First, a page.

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ICE Network CoLab Summary: Artificial Intelligence - Tangible Applications and Communities Benefits | Energy Efficiency

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ICE Network CoLab Summary:  Artificial Intelligence - Tangible Applications and Communities Benefits

ICE Network CoLab Summary: Artificial Intelligence - Tangible Applications and Communities Benefits

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CoLab Resources

  • CoLab Host: Mihskakwan James Harper, M.Sc. Renewable Energy, 2018 Catalyst
  • Resources:
  • Erin Romanchuk, Director of Partnerships, Energy Futures Lab
  • Saeed Nursi, EFL Fellow, AI and Machine Learning
  • Mark Chidwick, CEO, eDecisions Solutions Ltd.
  • Barend Dronkers, Portfolio Planning, Energy Efficiency Alberta

What is Artificial Intelligence, Machine Learning, and Demand Response?

A screenshot of a cell phone

Description automatically generatedArtificial Intelligence applications can work within a software program, but in the case of the applications in energy efficiency, it can also be used to control hardware, or physical devices like heating and cooling equipment, lighting, and other kinds of appliances to help them consume less electricity but still perform in the way that we, as users, need them to.

Machine Learning is a kind of AI that allows the program to make better and better predictions about the behavior of the thing it is monitoring, by processing information that is given to it. An even more specialized subset of Machine Learning called Deep Learning uses Neural Networks to learn from vast amounts of data to identify patterns and create rules without any human programming.  

Essentially, what each of these kinds of technologies unlocks in the energy industry is the ability to hone the operations of energy facilities and consumption to operational perfection. Which is to say that these applications can help make energy systems operate as efficiently as possible. It can also help do root cause analysis on the data from a system over a period to inform how future operations could become better and more efficient and be used to run simulations to predict outcomes of model scenarios. From this, Demand Response is available, which gives consumers the opportunity to consume electricity at lower-demand times for financial incentives, like lower rates, for example.

How Do Artificial Intelligence, Machine Learning, and Demand Response benefit individuals and communities?

When Demand Response is used, some consumers will get financial incentives to shift their electricity use to lower-demand times of the day, which reduces the peak load on the system. Doing this will mean that there is a lower cost to everyone using electricity. This is a way in which system operators at a community level can reduce the cost of operations on both infrastructure (poles and wires) and generation costs, especially when the generation is from fossil fuels.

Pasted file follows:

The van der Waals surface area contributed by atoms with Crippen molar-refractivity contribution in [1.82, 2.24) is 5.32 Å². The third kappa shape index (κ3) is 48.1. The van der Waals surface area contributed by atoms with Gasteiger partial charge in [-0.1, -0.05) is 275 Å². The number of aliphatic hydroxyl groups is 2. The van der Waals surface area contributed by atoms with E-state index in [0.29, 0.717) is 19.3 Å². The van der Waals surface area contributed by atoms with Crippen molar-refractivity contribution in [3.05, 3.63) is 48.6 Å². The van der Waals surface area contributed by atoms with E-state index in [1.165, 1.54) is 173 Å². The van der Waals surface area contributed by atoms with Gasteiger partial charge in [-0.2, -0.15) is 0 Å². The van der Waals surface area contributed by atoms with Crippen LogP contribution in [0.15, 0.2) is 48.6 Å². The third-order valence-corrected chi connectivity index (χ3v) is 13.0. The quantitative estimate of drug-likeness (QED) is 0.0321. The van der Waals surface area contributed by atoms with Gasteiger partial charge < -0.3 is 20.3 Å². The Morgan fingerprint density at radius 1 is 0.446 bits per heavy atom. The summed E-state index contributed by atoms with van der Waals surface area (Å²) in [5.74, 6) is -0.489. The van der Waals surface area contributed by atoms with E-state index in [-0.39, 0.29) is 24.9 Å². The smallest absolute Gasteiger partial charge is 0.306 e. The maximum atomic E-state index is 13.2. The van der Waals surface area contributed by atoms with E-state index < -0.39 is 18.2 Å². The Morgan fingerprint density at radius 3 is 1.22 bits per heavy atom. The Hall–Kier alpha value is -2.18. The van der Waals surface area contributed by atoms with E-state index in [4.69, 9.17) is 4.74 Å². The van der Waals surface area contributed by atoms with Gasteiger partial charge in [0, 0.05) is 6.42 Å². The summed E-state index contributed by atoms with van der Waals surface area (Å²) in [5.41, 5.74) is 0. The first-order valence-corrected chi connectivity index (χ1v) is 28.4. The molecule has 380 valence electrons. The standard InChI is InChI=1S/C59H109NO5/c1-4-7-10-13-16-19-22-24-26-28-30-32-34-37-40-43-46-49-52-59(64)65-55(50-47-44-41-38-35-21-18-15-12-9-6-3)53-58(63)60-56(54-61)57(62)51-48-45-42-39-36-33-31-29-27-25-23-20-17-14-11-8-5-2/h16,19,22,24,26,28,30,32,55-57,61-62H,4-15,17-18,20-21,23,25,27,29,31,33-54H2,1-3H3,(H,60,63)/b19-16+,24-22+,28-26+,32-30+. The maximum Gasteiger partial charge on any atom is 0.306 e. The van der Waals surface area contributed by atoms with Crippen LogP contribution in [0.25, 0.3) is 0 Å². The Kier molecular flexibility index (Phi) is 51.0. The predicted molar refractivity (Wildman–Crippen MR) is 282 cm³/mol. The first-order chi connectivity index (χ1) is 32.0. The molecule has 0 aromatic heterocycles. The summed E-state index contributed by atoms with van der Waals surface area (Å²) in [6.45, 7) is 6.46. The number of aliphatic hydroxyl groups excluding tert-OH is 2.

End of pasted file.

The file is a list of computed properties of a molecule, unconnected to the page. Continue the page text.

Artificial Intelligence can also be used as a tool to help communities determine the best opportunities for clean energy projects. There are several aspects of projects that can be informed by AI, when applied in different ways:

  1. Using historical data to simulate modern technology integrated into the existing system – this can indicate which technology options will perform better than others.
    1. Helping to identify the best place to start improving or expanding an energy system
    2. Helping to choose specific types of technology to implement
  2. Using real-time data to improve operations to make the energy system more efficient.

The overall goal of these applications is to create a set of actionable decisions for the community to make. The decision types can be focused on a range of different tests, such as financial affordability, Greenhouse Gas Emissions, Capital Efficiency, etc.

On the operational side of efficiency improvements, AI can be applied to maximize efficiency in a system by reading data from the system and identifying inefficiencies. Improvements in efficiency can lead to a range of outcomes, including:

  • Reducing the community fuel consumption for electricity generation.
  • Identifying opportunities to use surplus energy for electric vehicles.
  • Challenge consumers to look at their energy use habits and become more directly involved in the management of their energy use.

The Energy Futures Lab’s Energy.AI program is supported by the RBC Foundation and is exploring the intersection between AI, energy, and climate. The program’s URL is https://energyfutureslab.com/initiatives/energy-ai/


CoLab Attendees (71)

Yasmin Abraham, Karim Abraham, Ketan Bhalla, Daria Babaie, Andrew Bacchus, Aurelien Balondona, Brittany Berry, Susan Brewer, Kim Brown, Chad Butler, Alex Cadel, Freddie Campbell, Timothy Cant, Donna Carroll, Jessalyn Chen, Andrew Clare, Corey Cote, David Crombie, Darby Desrosiers, Ege Dundar, Yaron Etzion, Mukhtar Gazali, Gorden Glenn, Laura Guzman, Kristina Hamernik, Maggie Hanna, Kent Heinrich, Chris Henderson, Justin Holness, Ted Hsu, Jesse Hudson, Leona Humchitt, Timothy Huynh, Tom Jackman, Kuda Kamambo, Daphne Kay, Aubrey-Anne Laliberte-Pewapisconias, Darren Lethbridge, Jamie Mcinnis, Abdullah Al Mamun, Samantha Matters, Ayshaliisa Mcnally, Terri Lynn Morrison, Petr Musilek, Richard Nerysoo, Wesley Normington, Matthew Ooms, Sanford Paul, Julianna Peter-Paul, Olivier Poulin, Pierre Rivard, Stephanie Sanders, Alyssa Schatz, Jean Schiettekatte, Ian Scholten, Shahed Shafazand, Minoo Shariat-Zadeh, Michelle Shephard, Peter Sigurdson, Jim Stauffer, Alan Stewart, Anthony Truelove, James Van Leeuwen, Sydney Vandale, Sashka Warner, Sascha Weber, Rae-Anna Whiteduck, Brent Wilhelm, Bill Williams, Tyler Willson, Gerry Youzwa

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